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Article
Publication date: 1 November 1996

George Robinson and Brian H. Kleiner

Intellectual capital, as used here, is a concept that deals with intellectual property concepts, like patents and licences, but also includes less tangible assets like…

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Abstract

Intellectual capital, as used here, is a concept that deals with intellectual property concepts, like patents and licences, but also includes less tangible assets like know‐how, skills and information systems. The need to measure the amount of intellectual capital in an organization has grown in importance. The worth or value of an organization cannot be given by the values in the balance sheet alone. Just as the use of discounted cash‐flow analysis is being accepted as a more reliable measure of value and will eventually replace other accounting‐based valuations, the value of intellectual capital will need to be measured and determined. Intellectual capital will also be a useful concept for setting corporate goals and strategies. Describes some current conceptions of intellectual capital and looks at ways of measuring intellectual capital. Compares intellectual capital valuation with financial cash flow valuation. Suggests that additional studies regarding the measurement of intellectual capital are still needed, and recommends, when good measures of intellectual capital are not available, the use of indicators as a means of indicating that intellectual capital is present or growing.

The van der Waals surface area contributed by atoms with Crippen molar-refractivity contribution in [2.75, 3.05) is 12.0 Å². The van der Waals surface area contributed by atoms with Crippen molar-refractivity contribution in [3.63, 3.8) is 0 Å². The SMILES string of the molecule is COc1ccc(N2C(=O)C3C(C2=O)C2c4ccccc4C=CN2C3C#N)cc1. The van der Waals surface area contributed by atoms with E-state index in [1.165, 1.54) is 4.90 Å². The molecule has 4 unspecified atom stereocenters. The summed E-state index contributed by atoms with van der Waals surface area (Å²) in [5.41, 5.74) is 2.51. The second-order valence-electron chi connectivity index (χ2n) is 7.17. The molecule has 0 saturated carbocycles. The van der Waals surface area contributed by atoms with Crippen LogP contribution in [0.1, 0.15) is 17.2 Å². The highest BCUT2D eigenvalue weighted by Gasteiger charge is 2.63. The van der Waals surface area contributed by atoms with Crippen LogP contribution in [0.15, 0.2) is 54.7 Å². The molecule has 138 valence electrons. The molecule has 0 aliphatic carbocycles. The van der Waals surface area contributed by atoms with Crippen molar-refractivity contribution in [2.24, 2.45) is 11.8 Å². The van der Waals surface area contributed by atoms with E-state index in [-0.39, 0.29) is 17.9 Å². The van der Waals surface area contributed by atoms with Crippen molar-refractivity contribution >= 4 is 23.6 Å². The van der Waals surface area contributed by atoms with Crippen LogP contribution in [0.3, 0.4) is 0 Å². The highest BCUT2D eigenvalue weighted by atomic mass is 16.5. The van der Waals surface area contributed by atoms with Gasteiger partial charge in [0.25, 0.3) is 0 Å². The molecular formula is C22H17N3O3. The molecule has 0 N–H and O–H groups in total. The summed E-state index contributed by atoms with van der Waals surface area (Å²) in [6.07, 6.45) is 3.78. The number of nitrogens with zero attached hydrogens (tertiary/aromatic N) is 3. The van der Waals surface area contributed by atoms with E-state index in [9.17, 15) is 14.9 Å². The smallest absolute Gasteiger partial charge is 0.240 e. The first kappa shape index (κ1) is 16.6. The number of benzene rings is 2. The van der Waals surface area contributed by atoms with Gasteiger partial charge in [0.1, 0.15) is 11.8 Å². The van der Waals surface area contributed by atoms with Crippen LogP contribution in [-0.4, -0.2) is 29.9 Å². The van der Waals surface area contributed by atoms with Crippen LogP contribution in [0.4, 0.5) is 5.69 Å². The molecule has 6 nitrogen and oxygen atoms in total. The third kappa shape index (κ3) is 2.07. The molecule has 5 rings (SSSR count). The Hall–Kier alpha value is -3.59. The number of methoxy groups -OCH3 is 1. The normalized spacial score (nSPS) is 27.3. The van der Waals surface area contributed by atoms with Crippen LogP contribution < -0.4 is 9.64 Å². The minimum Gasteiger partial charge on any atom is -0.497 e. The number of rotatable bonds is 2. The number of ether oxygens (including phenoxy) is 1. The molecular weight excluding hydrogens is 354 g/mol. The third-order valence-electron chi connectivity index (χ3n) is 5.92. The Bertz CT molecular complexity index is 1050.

Details

Managerial Auditing Journal, vol. 11 no. 8
Type: Research Article
ISSN: 0268-6902

Keywords

Article
Publication date: 1 March 2005

Patricia Ordoñez de Pablos

In 1994 the Swedish insurance company Skandia published the first intellectual capital report. Following these steps, other European companies decided to report on…

3558

Abstract

Purpose

In 1994 the Swedish insurance company Skandia published the first intellectual capital report. Following these steps, other European companies decided to report on intangible resources. The Indian company, Reliance Industries Limited, published the first Indian intellectual capital report in 1997. Later other Indian companies also started to build and publish this new type of corporate report. Now the question is: are there any differences between Indian intellectual capital reports and European intellectual capital reports? If so, what ideas can be derived from these differences?

Design/methodology/approach

A case study was carried out to analyse how Indian firms build the intellectual capital report. In particular three leading Indian firms were selected: Reliance Industries Limited, Balrampur Chini Mills, and Shree Cement Limited.

Findings

The paper offers insights into how leading Indian firms measure and report knowledge‐based resources. The Indian intellectual capital report does not focus on the business model, values, mission and vision and/or knowledge management issues as in the case of European intellectual capital reports. It presents a “narrative” style. This is a major distinctive feature of Indian reports.

Practical implications

The case study may help other companies to build the intellectual capital report. As the paper also provides a comparative view of Indian and European intellectual capital reports, managers can decide which approach better fits their firms.

Originality/value

Most papers on intellectual capital measuring and reporting focus on European firms. However, this pioneer paper offers some insights into the reporting of intellectual capital in Indian companies.

Details

Journal of Intellectual Capital, vol. 6 no. 1
Type: Research Article
ISSN: 1469-1930

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Article
Publication date: 1 March 2003

Per Nikolaj Bukh

Many firms have started disclosing information on intellectual capital. Financial analysts, however, ask for more disclosure related to strategy and often find intellectual

4826

Abstract